A decrease in rheumatic fever hospitalisations

In the 12 months ending on 30 June 2022, there were 77 people admitted to hospital for the first time with rheumatic fever (1.5 per 100,000) in New Zealand. This is a decrease from 107 people in the 12 months ending 30 June 2021 (2.1 per 100,000).

First episode rheumatic fever hospitalisations, annual rate per 100,000, New Zealand, 2006/07-2021/22

The graph above shows the rate of people admitted to hospital with rheumatic fever for the first time from financial years 2006/07 to 2021/22. The graph above shows the rate of people admitted to hospital with rheumatic fever for the first time from financial years 2006/07 to 2021/22. The graph above shows the rate of people admitted to hospital with rheumatic fever for the first time from financial years 2006/07 to 2021/22.

The graph above shows the rate of people admitted to hospital with rheumatic fever for the first time from financial years 2006/07 to 2021/22.

The graph above shows the rate of people admitted to hospital with rheumatic fever for the first time from financial years 2006/07 to 2021/22.

First episode rheumatic fever hospitalisations, annual rate per 100,000, by ethnic group, New Zealand, 2009/10 – 2021/22

The graph above shows the rate of Māori and Pacific people admitted to hospital with rheumatic fever for the first time between 2009/10 and 2021/22. The graph above shows the rate of Māori and Pacific people admitted to hospital with rheumatic fever for the first time between 2009/10 and 2021/22. The graph above shows the rate of Māori and Pacific people admitted to hospital with rheumatic fever for the first time between 2009/10 and 2021/22.

Following a decrease between years 2011 to 2016, there was a stabilisation in the rate of Māori admitted to hospital for the first time with rheumatic fever between 2016/17 and 2020/21. Māori rates have since decreased for 2021/22.

By comparison, there was no change in hospitalisations for Pacific people between 2011 to 2019, however there has been a large decrease in Pacific people admitted to hospital for the first time with rheumatic fever since 2019/20.  

Work is being commissioned to understand the contributing factors that have led to this decrease, largely driven by a reduction in hospitalisations for Pacific people in Counties Manukau. Specifically, it is crucial to understand if this is a true decrease or under-ascertainment due to reduced access to acute care associated with the COVID-19 pandemic and response. In addition, it is important to identify any factors working well at present in rheumatic fever prevention, that can be sustained going forward.

The graph above shows the rate of Māori and Pacific people admitted to hospital with rheumatic fever for the first time between 2009/10 and 2021/22.

Following a decrease between years 2011 to 2016, there was a stabilisation in the rate of Māori admitted to hospital for the first time with rheumatic fever between 2016/17 and 2020/21. Māori rates have since decreased for 2021/22.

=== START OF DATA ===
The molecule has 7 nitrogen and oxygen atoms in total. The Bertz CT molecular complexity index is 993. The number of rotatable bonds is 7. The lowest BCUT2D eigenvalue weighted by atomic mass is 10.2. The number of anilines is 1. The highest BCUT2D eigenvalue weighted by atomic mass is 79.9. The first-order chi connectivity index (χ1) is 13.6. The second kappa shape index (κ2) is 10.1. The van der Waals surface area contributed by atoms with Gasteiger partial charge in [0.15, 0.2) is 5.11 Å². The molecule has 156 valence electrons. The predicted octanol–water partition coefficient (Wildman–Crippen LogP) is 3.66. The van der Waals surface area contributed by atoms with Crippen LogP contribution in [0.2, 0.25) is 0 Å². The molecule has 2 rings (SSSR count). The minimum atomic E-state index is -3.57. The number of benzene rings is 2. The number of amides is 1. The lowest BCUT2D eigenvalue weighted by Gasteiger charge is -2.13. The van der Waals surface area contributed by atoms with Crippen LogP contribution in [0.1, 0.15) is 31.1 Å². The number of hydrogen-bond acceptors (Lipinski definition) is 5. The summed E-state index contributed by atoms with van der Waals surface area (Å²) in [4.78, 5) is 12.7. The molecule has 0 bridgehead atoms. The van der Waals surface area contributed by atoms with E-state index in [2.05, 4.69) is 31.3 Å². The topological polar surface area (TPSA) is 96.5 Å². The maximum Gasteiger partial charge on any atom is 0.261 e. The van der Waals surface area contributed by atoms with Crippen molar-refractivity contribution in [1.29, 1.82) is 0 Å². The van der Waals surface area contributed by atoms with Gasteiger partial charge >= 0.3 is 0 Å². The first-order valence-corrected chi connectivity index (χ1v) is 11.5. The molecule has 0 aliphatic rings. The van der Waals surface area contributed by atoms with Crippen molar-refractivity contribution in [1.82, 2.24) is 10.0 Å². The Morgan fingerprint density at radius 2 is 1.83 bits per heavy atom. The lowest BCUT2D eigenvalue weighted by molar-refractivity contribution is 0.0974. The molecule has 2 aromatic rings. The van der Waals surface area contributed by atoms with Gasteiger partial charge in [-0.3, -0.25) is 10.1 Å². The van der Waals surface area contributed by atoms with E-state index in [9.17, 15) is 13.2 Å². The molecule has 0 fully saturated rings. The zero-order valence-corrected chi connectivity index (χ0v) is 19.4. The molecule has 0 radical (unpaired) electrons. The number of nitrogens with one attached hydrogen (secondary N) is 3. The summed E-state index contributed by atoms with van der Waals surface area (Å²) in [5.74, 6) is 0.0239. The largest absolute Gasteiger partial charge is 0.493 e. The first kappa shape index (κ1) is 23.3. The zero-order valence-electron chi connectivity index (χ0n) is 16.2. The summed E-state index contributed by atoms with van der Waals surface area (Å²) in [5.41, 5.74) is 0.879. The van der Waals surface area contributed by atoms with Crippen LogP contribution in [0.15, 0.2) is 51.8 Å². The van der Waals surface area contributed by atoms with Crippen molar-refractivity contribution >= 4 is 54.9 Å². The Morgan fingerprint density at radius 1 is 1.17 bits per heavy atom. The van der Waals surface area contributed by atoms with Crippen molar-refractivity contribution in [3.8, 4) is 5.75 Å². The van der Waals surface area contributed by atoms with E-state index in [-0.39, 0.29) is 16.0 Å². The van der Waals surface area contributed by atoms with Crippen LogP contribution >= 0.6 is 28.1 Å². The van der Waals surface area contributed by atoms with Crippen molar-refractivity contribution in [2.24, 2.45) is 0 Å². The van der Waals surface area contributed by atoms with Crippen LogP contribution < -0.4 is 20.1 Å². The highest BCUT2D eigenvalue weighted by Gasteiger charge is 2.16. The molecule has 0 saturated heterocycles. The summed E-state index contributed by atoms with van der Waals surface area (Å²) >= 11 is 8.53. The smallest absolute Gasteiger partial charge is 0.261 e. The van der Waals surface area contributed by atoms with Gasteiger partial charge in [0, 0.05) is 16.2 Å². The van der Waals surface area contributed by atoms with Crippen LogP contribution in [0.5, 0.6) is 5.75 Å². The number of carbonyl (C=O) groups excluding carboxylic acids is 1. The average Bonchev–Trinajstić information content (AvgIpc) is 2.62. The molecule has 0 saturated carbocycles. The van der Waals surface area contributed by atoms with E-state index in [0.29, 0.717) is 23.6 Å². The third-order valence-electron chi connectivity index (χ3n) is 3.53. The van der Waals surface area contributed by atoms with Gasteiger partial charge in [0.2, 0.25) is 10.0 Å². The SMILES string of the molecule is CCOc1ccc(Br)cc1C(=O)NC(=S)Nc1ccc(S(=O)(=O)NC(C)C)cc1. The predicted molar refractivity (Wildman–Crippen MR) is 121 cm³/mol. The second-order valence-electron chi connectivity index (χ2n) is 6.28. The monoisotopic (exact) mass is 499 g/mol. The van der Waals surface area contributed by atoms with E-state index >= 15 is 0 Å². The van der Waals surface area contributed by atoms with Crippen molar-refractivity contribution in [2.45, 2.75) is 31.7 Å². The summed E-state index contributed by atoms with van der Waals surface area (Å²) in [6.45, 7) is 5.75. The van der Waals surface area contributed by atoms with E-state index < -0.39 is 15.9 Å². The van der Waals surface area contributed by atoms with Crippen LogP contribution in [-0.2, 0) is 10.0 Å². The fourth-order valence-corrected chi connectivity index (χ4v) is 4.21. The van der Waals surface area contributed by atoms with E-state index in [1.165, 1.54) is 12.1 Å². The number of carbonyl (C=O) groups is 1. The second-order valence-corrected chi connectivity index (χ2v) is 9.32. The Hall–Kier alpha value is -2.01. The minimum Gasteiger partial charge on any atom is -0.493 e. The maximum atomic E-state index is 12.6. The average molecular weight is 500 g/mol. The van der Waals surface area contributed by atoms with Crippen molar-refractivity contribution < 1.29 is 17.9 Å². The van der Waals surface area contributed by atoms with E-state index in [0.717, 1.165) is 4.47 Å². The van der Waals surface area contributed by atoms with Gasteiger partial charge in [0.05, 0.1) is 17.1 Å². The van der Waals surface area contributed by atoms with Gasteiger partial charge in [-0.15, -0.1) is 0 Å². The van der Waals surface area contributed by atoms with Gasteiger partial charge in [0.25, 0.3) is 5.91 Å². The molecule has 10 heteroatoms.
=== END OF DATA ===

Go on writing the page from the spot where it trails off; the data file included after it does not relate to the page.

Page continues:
By comparison, there was no change in hospitalisations for Pacific people between 2011 to 2019, however there has been a large decrease in Pacific people admitted to hospital for the first time with rheumatic fever since 2019/20.  

Work is being commissioned to understand the contributing factors that have led to this decrease, largely driven by a reduction in hospitalisations for Pacific people in Counties Manukau. Specifically, it is crucial to understand if this is a true decrease or under-ascertainment due to reduced access to acute care associated with the COVID-19 pandemic and response. In addition, it is important to identify any factors working well at present in rheumatic fever prevention, that can be sustained going forward.

First episode rheumatic fever hospitalisations, rate per 100,000, by age group, 2021/22

  Numbers

Rate per 100,000

0–4 years 0 0.0
5–14 years 59 8.9
15–24 years 7 1.1
25–44 years 9 0.6
45+ years 2 0.1

Rheumatic fever rates in 2021/22 for Health District

The table below details the rheumatic fever rates in 2021 for Health District (formerly District Health Board region).

 

Health District (formerly DHB region) Rate per 100,000
Northland 2.5
Waitemata 0.6
Auckland -
Counties Manukau 4.3
Waikato 2.0
Lakes -
Bay of Plenty 1.5
Hauora Tairāwhiti -
Taranaki -
Hawke’s Bay 3.8
Midcentral 0.0
Whanganui -
Capital & Coast -
Hutt Valley -
Wairarapa -
Southern region 1.1

Where to from here?

In May 2019, the Government allocated $12 million over four years to improve the prevention and management of rheumatic fever, primarily in the Auckland region where most cases occur.  This $12 million is aimed to ensure a balanced mix of rheumatic fever prevention activities to address rheumatic fever and reduce rheumatic fever rates.

Rheumatic fever prevention will also continue to be a focus for the 11 Health Districts with a high incidence of rheumatic fever, having embedded rheumatic fever prevention initiatives into ongoing delivery of services from 1 July 2022.

From 1 July 2022, an investment of $2 million per year for four years was made to develop the national rheumatic fever register/solution. Funding has also been allocated to support Mana Kidz in Counties Manukau.

Development of a 5-year Rheumatic Fever Roadmap is underway which will set out priority actions and opportunities for investment and action in coming years. We anticipate the Roadmap to be published in early 2023.

Download: Download the data tables for first episode rheumatic fever hospitalisations - XLSX, 40 KB

Rates and numbers are available for the New Zealand population, by ethnic group and for district health board. The workbook also includes the data def